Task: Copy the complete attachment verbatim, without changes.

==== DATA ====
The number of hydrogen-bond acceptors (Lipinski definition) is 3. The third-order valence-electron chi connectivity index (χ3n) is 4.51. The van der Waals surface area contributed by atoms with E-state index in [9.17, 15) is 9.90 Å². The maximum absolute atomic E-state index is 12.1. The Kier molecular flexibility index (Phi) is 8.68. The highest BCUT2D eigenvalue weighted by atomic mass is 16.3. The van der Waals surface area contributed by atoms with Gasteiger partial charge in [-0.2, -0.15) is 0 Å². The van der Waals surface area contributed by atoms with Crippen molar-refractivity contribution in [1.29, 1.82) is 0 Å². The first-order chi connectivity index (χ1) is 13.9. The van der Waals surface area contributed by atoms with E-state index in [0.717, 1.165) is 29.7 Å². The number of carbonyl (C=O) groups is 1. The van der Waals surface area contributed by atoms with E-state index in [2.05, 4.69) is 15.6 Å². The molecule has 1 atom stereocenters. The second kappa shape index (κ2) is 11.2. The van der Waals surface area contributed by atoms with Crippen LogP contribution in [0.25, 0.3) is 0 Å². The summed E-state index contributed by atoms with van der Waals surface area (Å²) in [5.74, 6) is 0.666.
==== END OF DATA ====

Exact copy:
The number of hydrogen-bond acceptors (Lipinski definition) is 3. The third-order valence-electron chi connectivity index (χ3n) is 4.51. The van der Waals surface area contributed by atoms with E-state index in [9.17, 15) is 9.90 Å². The maximum absolute atomic E-state index is 12.1. The Kier molecular flexibility index (Phi) is 8.68. The highest BCUT2D eigenvalue weighted by atomic mass is 16.3. The van der Waals surface area contributed by atoms with Gasteiger partial charge in [-0.2, -0.15) is 0 Å². The van der Waals surface area contributed by atoms with Crippen molar-refractivity contribution in [1.29, 1.82) is 0 Å². The first-order chi connectivity index (χ1) is 13.9. The van der Waals surface area contributed by atoms with E-state index in [0.717, 1.165) is 29.7 Å². The number of carbonyl (C=O) groups is 1. The van der Waals surface area contributed by atoms with E-state index in [2.05, 4.69) is 15.6 Å². The molecule has 1 atom stereocenters. The second kappa shape index (κ2) is 11.2. The van der Waals surface area contributed by atoms with Crippen LogP contribution in [0.25, 0.3) is 0 Å². The summed E-state index contributed by atoms with van der Waals surface area (Å²) in [5.74, 6) is 0.666.